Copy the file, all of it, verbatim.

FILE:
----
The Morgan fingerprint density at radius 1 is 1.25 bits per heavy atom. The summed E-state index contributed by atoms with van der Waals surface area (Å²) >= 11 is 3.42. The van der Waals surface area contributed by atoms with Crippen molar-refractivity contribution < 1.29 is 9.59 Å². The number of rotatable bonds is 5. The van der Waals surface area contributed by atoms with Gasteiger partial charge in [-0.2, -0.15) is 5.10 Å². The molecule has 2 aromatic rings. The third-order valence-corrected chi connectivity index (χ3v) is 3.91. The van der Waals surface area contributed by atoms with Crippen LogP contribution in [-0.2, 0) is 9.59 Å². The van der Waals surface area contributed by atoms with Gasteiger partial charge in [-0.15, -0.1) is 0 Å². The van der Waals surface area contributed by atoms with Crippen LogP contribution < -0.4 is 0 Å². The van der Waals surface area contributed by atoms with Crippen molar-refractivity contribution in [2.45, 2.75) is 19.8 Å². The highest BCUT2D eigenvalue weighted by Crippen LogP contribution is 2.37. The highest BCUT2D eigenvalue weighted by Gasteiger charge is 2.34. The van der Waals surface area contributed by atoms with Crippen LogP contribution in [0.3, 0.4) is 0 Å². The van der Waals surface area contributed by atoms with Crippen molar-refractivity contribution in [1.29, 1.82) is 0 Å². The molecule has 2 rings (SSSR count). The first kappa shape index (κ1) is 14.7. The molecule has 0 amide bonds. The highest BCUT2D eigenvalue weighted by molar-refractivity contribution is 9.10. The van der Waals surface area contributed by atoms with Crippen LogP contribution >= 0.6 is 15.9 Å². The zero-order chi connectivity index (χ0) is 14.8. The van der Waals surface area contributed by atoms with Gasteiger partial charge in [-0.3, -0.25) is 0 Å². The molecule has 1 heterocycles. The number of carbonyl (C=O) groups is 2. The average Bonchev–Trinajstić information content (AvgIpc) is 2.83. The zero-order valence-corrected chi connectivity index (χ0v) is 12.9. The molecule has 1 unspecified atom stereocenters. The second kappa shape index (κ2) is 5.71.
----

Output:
The Morgan fingerprint density at radius 1 is 1.25 bits per heavy atom. The summed E-state index contributed by atoms with van der Waals surface area (Å²) >= 11 is 3.42. The van der Waals surface area contributed by atoms with Crippen molar-refractivity contribution < 1.29 is 9.59 Å². The number of rotatable bonds is 5. The van der Waals surface area contributed by atoms with Gasteiger partial charge in [-0.2, -0.15) is 5.10 Å². The molecule has 2 aromatic rings. The third-order valence-corrected chi connectivity index (χ3v) is 3.91. The van der Waals surface area contributed by atoms with Crippen LogP contribution in [-0.2, 0) is 9.59 Å². The van der Waals surface area contributed by atoms with Gasteiger partial charge in [-0.15, -0.1) is 0 Å². The van der Waals surface area contributed by atoms with Crippen LogP contribution < -0.4 is 0 Å². The van der Waals surface area contributed by atoms with Crippen molar-refractivity contribution in [2.45, 2.75) is 19.8 Å². The highest BCUT2D eigenvalue weighted by Crippen LogP contribution is 2.37. The highest BCUT2D eigenvalue weighted by Gasteiger charge is 2.34. The van der Waals surface area contributed by atoms with Crippen LogP contribution in [0.3, 0.4) is 0 Å². The van der Waals surface area contributed by atoms with Crippen molar-refractivity contribution in [1.29, 1.82) is 0 Å². The molecule has 2 rings (SSSR count). The first kappa shape index (κ1) is 14.7. The molecule has 0 amide bonds. The highest BCUT2D eigenvalue weighted by molar-refractivity contribution is 9.10. The van der Waals surface area contributed by atoms with Crippen LogP contribution >= 0.6 is 15.9 Å². The zero-order chi connectivity index (χ0) is 14.8. The van der Waals surface area contributed by atoms with Gasteiger partial charge in [-0.3, -0.25) is 0 Å². The molecule has 1 heterocycles. The number of carbonyl (C=O) groups is 2. The average Bonchev–Trinajstić information content (AvgIpc) is 2.83. The zero-order valence-corrected chi connectivity index (χ0v) is 12.9. The molecule has 1 unspecified atom stereocenters. The second kappa shape index (κ2) is 5.71.